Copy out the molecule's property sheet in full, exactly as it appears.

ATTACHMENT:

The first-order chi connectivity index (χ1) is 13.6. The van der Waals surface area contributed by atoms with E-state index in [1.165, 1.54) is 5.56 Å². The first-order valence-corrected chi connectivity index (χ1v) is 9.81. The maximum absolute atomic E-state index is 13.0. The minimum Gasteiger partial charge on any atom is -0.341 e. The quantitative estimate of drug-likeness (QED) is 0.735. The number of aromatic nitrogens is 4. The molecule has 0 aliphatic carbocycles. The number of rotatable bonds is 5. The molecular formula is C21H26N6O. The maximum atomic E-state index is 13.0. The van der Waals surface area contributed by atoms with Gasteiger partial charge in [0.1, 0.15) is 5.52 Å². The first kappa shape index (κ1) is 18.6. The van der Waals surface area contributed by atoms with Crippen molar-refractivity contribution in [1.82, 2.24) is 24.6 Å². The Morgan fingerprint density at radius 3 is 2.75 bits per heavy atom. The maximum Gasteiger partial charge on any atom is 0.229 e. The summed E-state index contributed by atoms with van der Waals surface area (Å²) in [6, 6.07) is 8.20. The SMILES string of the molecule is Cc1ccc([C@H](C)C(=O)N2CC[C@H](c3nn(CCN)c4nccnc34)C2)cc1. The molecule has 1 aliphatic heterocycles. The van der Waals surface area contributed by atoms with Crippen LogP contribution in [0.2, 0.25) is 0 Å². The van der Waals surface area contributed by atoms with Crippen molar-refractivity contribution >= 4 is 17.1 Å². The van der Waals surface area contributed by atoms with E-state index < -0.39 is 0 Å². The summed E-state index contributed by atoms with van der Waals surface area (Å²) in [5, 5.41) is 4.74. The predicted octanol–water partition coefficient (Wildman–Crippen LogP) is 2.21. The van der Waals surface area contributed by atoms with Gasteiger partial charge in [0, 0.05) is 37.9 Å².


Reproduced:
The first-order chi connectivity index (χ1) is 13.6. The van der Waals surface area contributed by atoms with E-state index in [1.165, 1.54) is 5.56 Å². The first-order valence-corrected chi connectivity index (χ1v) is 9.81. The maximum absolute atomic E-state index is 13.0. The minimum Gasteiger partial charge on any atom is -0.341 e. The quantitative estimate of drug-likeness (QED) is 0.735. The number of aromatic nitrogens is 4. The molecule has 0 aliphatic carbocycles. The number of rotatable bonds is 5. The molecular formula is C21H26N6O. The maximum atomic E-state index is 13.0. The van der Waals surface area contributed by atoms with Gasteiger partial charge in [0.1, 0.15) is 5.52 Å². The first kappa shape index (κ1) is 18.6. The van der Waals surface area contributed by atoms with Crippen molar-refractivity contribution in [1.82, 2.24) is 24.6 Å². The Morgan fingerprint density at radius 3 is 2.75 bits per heavy atom. The maximum Gasteiger partial charge on any atom is 0.229 e. The summed E-state index contributed by atoms with van der Waals surface area (Å²) in [6, 6.07) is 8.20. The SMILES string of the molecule is Cc1ccc([C@H](C)C(=O)N2CC[C@H](c3nn(CCN)c4nccnc34)C2)cc1. The molecule has 1 aliphatic heterocycles. The van der Waals surface area contributed by atoms with Crippen LogP contribution in [0.2, 0.25) is 0 Å². The van der Waals surface area contributed by atoms with Crippen molar-refractivity contribution >= 4 is 17.1 Å². The van der Waals surface area contributed by atoms with E-state index < -0.39 is 0 Å². The summed E-state index contributed by atoms with van der Waals surface area (Å²) in [5, 5.41) is 4.74. The predicted octanol–water partition coefficient (Wildman–Crippen LogP) is 2.21. The van der Waals surface area contributed by atoms with Gasteiger partial charge in [0, 0.05) is 37.9 Å².